With people reflecting on Rust in 2019 and what they want to see in 2020, error handling has come up again:

It felt like there was interest in moving anyhow into the stdlib. While I feel that a lot of it is ready or near-ready (see below), I feel we have gotten stuck in a rut with the context pattern. I've been told that the pattern is derived from cargo and it feels like we've mostly been iterating on that same pattern rather than exploring alternatives. After framing my concerns with error handling and where we are at with existing solutions, I'll introduce Status as a radical alternative (from the Rust ecosystem perspective) for addressing these problems. If you aren't interested in all the middle stuff, feel free to skip to the end!

Update: I messed up my reading of docs and test cases and claimed that Box<dyn Error> implemented Error. This is not the case and my post has been updated to reflect that.

Why are errors such a hot topic in Rust compared to other languages?

When I look at other languages, for the most part what error is returned is an implementation detail unless stated otherwise in documentation. This can be achieved with Box<dyn Error> but with trade-offs

Other challenges that are unique to Rust:

Challenges that I feel don't just apply to Rust:

Status of solutions

Spoiler alert: I started this post as an introduction for Status but it grew from there. What's worse, is I felt it best to order things from more concrete plans to more wild ideas. If you are interested in a Proof-of-Concept that tries to address (almost) all of the above problems, I recommend skipping to the end.

Concrete error types

thiserror is a fairly mature solution for reducing the boilerplate. However, I feel it should narrow its focus on just trait Error. We should instead have a generalized solution for deriving Display and From.

With those features removed, I'd love to see this moved into the stdlib.

Box<dyn Error>

Some might see anyhow filling this role but I feel we should decouple adhoc error handling from an abstract error container.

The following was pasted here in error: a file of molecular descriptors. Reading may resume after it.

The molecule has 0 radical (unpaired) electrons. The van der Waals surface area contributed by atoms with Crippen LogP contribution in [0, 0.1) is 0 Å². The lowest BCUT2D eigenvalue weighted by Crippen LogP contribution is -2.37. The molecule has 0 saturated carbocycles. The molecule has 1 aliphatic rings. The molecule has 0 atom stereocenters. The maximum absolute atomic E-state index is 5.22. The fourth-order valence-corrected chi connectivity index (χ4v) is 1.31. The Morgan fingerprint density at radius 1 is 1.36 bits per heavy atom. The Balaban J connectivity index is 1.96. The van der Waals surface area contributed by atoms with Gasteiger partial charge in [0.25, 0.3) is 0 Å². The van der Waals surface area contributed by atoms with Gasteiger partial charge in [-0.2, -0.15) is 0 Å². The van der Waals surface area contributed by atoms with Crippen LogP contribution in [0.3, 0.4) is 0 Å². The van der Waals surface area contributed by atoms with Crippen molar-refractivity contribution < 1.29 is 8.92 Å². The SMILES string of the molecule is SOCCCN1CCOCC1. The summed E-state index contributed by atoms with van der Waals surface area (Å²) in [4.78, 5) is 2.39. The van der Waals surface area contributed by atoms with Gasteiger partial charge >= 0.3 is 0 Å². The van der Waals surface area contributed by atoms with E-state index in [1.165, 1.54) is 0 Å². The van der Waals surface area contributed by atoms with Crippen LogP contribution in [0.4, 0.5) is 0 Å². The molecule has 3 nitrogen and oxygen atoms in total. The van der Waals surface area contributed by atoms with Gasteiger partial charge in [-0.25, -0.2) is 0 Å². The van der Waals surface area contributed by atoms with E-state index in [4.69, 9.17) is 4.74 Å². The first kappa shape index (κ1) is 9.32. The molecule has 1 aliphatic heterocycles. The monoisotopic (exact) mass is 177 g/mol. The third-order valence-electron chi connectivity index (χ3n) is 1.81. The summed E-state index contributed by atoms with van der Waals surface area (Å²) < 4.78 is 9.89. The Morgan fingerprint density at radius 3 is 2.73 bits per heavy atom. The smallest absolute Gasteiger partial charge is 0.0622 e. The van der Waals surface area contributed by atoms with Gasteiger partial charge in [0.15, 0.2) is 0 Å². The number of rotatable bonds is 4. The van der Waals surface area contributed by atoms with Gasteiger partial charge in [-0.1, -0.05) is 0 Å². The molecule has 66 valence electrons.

There was a discussion about a BoxError on internals and I feel this is the way to go. I feel we should have something that looks like:

#[derive(Debug. anyhow::Error, derive_more::Display, derive_more::From)]
struct BoxError(Box<Box<dync Error + Send + Sync + 'static>>);

This does not solve cloning, serialization, localization, or a host of other issues, however.

For me, the main open questions before putting this in the stdlib are:

Ad-hoc Error Types

I think anyhow::Error and anyhow::anyhow! are close to something we can standardize. My main concerns

From for ?

The first problem is From<dep::Errpr> exposing implementation details.

The second problem is From<E: Error>

Streamlined Syntax

This is a more diverse space

Everything else

Introducing my Proof-of-Concept, Status. I refer to it as an error container because it provides a basic structure for the major parts of an error which you then populate.

Unlike the error-wrapping pattern found in cargo and generalized in anyhow, the pattern implemented in Status comes from projects I've worked on which try to address the following requirements:

These requirements are addressed by trading off the usability provided by per-site custom messages with messages built up from common building blocks. The Kind serves as a static description of the error that comes from a general, fixed collection. Describing the exact problem and tailored remediation is the responsibility of the Context which maps general, fixed keys with runtime-generated data.

Status grows from your prototype to a mature library.

A prototype might look like:

use std::path::Path;
type Status = status::Status;
type Result<T, E = Status> = std::result::Result<T, E>;

fn read_file(path: &Path) -> Result<String> {
        .map_err(|e| {
            Status::new("Failed to read file")
                .context_with(|c| c.insert("Expected value", 5))

fn main() -> Result<(), status::TerminatingStatus> {
    let content = read_file(Path::new("Cargo.toml"))?;
    println!("{}", content);

The TerminatingStatus provides a Debug that produces user-visible data and will print chained error messages, so the output will looks something like:

Failed to read file

Expected value: 5

You can then customize the Kind and Context used.

use std::path::Path;
#[derive(Copy, Clone, Debug, derive_more::Display)]
enum ErrorKind {
  #[display(fmt = "Failed to read file")]
  #[display(fmt = "Failed to parse")]
type Status = status::Status<ErrorKind>;
type Result<T, E = Status> = std::result::Result<T, E>;

fn read_file(path: &Path) -> Result<String, Status> {
        .map_err(|e| {
                .context_with(|c| c.insert("Expected value", 5))

(custom Context not shown)

For more, check out the docs and the issues. Like I said, this is a Proof-of-Concept. Your help is needed, whether feedback, ideas, or code. Even something as simple as encouragement that this is worth pursuing would be good feedback into where I put my time.